User ID: Password:

January 10, 2014

Sun Bowl not bright for Hokies

By: Jimmy Robertson

A second-quarter injury sent Logan Thomas to the sidelines, and the Hokies’ defense couldn’t contain a strong UCLA offense, as Tech ended the season with a 42-12 defeat

Playing in his last collegiate game, Jack Tyler was credited with 7 tackles, including a half of a sack.

The Virginia Tech football program traveled to the West Texas city of El Paso to play a bowl game and hoped for its day in the sun.

But a hit on Logan Thomas certainly darkened Tech’s chances of winning.

A wicked hit in the second quarter forced Tech’s quarterback and team leader to the sideline with concussion-like symptoms for the rest of the game, and the Hokies struggled from then on, falling 42-12 to the 17th-ranked UCLA Bruins in the Sun Bowl played at Sun Bowl Stadium in El Paso, Texas on New Year’s Eve.

The loss marked a disappointing end to a season that began with such promise. Tech played then-No. 1 and defending national champion Alabama respectably in the season opener and then won six straight games to move to 6-1 and to a No. 16 ranking in The Associated Press poll. But the Hokies lost four of their final six games and finished the season with an 8-5 record.

Tech also lost its bowl game for the third time in four seasons. UCLA closed its season with a 10-3 mark.

“I’m disappointed we didn’t function better as an organization,” said Tech coach Frank Beamer, who fell to 9-12 in bowl games. “Give UCLA credit. They made more plays by far than we did, and that’s the name of the game. When we got down, we turned the ball over, and things got out of hand. It’s just disappointing to end the year this way.

“We’re going to look at the video, though, and learn from this. This isn’t one of those where we’re going to say, ‘Hey, we’re not going to look at it.’ I’m going to look at it and talk about communication on defense and execution on offense and what needs to happen to play better in a big ball game to finish the year.”

Though Tech was struggling on defense, it only trailed UCLA 14-7 early in the second quarter before the Bruins landed the big blow.

On a third-down play from the Tech 42 with 12:13 left in the first half, Thomas – who made his 40th consecutive start – scrambled to his left and completed a 3-yard pass to receiver Josh Stanford. But as he threw, he took a vicious hit to the head from UCLA linebacker Jordan Zumwalt, who received a personal foul penalty on the play.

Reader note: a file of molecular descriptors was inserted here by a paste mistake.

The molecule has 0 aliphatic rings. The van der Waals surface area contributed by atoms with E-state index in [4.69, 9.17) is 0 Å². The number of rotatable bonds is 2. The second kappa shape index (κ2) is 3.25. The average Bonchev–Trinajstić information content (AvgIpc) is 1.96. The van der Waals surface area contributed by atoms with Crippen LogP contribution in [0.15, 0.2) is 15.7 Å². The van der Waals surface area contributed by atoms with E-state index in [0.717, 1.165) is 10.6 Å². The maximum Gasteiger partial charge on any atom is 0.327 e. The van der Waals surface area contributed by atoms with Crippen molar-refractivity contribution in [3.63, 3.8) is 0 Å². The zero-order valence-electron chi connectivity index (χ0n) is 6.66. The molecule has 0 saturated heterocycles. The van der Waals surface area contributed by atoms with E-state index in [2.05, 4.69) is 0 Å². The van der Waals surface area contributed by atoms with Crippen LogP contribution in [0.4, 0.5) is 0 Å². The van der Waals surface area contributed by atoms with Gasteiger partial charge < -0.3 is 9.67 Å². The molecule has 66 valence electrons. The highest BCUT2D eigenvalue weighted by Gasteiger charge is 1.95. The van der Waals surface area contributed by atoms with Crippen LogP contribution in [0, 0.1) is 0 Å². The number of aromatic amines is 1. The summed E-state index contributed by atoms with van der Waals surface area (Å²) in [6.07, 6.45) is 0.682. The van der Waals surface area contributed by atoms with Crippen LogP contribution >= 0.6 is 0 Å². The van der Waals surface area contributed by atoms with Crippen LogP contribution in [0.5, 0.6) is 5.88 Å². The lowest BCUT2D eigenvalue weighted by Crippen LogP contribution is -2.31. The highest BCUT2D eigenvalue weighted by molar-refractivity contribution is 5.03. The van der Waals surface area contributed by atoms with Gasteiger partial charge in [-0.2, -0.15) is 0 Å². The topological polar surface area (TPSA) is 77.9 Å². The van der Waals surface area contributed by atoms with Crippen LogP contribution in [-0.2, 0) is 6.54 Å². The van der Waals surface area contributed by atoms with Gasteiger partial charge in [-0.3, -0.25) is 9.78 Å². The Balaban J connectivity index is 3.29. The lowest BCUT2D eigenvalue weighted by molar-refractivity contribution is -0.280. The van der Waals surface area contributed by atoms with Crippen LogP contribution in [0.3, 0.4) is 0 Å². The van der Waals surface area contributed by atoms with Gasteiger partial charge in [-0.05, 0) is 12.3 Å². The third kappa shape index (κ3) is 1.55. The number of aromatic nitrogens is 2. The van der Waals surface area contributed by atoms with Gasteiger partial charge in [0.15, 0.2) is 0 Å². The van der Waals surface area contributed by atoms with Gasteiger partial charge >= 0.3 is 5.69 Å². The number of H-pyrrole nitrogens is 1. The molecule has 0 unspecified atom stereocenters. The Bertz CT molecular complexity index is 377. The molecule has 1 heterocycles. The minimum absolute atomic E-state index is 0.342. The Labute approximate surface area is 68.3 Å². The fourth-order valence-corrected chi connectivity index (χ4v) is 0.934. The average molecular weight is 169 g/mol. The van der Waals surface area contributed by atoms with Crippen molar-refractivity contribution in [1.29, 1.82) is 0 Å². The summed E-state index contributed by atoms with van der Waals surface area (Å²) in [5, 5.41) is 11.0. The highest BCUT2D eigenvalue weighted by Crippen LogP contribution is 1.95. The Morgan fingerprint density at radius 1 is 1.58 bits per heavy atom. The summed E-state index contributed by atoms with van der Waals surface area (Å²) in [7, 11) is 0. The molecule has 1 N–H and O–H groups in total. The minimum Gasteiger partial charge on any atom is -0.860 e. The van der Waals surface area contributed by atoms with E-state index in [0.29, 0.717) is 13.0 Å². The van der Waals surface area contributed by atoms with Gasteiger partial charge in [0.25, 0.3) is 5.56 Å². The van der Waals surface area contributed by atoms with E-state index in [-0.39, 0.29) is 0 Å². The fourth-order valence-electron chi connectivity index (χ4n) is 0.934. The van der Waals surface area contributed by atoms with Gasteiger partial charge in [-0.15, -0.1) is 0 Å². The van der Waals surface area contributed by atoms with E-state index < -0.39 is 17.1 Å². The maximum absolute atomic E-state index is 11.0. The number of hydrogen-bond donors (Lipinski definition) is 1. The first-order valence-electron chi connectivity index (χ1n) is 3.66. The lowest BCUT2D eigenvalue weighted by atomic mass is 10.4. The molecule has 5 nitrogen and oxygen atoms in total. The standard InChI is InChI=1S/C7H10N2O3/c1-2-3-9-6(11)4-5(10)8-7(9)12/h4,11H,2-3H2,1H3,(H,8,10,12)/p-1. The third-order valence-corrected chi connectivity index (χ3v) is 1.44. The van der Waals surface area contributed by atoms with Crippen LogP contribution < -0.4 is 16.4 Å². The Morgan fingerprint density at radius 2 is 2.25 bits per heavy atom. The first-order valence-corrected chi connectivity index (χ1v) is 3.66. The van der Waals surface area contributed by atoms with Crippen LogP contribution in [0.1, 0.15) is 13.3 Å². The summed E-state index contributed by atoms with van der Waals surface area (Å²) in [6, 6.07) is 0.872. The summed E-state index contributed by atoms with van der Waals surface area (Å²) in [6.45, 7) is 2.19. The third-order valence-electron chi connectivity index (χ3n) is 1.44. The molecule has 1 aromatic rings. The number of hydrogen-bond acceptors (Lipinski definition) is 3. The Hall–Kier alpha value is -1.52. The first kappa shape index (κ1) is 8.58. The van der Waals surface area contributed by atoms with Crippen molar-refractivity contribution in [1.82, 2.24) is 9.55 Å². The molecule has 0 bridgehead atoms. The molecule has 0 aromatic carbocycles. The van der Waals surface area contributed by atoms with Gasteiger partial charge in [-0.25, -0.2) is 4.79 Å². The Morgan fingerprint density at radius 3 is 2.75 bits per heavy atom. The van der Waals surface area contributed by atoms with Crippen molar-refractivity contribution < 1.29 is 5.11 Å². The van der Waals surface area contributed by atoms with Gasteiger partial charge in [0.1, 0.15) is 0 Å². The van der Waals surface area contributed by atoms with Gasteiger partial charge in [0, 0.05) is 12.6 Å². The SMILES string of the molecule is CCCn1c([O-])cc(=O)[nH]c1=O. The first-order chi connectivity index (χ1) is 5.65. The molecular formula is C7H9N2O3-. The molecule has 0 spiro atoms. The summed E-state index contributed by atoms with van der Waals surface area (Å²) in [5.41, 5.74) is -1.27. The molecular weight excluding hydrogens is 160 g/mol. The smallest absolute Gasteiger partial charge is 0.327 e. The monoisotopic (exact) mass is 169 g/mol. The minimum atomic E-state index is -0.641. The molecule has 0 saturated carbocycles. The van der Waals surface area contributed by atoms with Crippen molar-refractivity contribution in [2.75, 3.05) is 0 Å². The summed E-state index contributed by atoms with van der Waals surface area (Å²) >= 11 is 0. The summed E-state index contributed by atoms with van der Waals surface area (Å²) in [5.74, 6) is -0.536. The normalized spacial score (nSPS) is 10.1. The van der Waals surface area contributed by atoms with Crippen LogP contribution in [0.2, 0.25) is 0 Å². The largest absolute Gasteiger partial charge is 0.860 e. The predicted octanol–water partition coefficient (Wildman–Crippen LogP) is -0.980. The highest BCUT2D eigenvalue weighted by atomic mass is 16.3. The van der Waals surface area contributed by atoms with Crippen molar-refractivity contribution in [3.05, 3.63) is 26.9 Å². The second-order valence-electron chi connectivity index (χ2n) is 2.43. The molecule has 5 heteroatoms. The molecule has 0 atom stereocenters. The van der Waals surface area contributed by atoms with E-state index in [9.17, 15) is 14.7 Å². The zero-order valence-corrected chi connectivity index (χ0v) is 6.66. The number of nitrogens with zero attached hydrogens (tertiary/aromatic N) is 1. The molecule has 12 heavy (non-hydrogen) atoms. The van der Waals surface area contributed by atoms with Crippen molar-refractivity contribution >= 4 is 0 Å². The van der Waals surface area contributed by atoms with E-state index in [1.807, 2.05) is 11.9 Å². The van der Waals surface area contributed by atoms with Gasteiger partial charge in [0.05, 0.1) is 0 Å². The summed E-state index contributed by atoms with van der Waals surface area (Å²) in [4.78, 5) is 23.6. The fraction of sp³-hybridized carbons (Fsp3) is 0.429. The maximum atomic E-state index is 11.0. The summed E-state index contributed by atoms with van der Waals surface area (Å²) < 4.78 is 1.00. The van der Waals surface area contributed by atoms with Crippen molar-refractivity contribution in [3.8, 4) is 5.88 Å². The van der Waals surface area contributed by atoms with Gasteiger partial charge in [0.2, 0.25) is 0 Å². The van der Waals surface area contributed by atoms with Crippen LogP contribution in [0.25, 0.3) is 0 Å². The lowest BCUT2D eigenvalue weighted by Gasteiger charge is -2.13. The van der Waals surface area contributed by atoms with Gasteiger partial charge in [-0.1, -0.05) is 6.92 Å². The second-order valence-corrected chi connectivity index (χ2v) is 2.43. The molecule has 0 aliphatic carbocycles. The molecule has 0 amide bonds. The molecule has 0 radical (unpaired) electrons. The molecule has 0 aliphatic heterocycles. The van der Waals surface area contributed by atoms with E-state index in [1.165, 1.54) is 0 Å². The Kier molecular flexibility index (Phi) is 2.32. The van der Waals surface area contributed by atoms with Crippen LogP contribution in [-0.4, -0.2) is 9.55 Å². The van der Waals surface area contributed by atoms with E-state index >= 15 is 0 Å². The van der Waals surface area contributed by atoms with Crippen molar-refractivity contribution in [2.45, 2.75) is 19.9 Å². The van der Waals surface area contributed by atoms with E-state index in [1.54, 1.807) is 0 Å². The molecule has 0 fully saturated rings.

Thomas stayed on the turf for several minutes before being escorted off the field by Tech’s sports medicine staff. He did not return, though after the first series of the third quarter, he put on his helmet as if he was going to re-enter the game.

“I came in at halftime and they [the sports medicine staff] gave me the [concussion] tests to see, and everything seemed fine,” Thomas said. “But I guess they made the decision after that first series in the second half.

“That [sitting out] was the worst thing I’ve ever gone through. I’d rather hear you guys [media members] talk bad about me all day long than to have to watch a game from the sideline.”

Thomas’ injury forced the staff to go with backup quarterback Mark Leal, who was playing in just his third game of the season. The lack of experience showed, too, as Leal threw two second-half interceptions – both of which led to UCLA touchdowns.

Tech trailed 14-7 at the time of Thomas’ departure, but managed to cut into the lead in the third quarter, thanks to a muffed punt by UCLA punt returner Shaquell Adams. Long snapper Eddie D’Antuono recovered at the UCLA 12 for Tech, and the Hokies drove to the UCLA 5 before a third-down pass from Leal to D.J. Coles fell incomplete. Michael Branthover made his first collegiate field goal, a 22-yarder with 3:53 left in the third that cut the lead to 14-10.

“That was huge,” Tech tailback J.C. Coleman said of not scoring a touchdown there. “That would have swung the momentum a little bit. Our defense would have gained momentum as well. Maybe they would have gotten a stop and we could have gone up 21-14. But it didn’t happen that way, and that was very unfortunate.”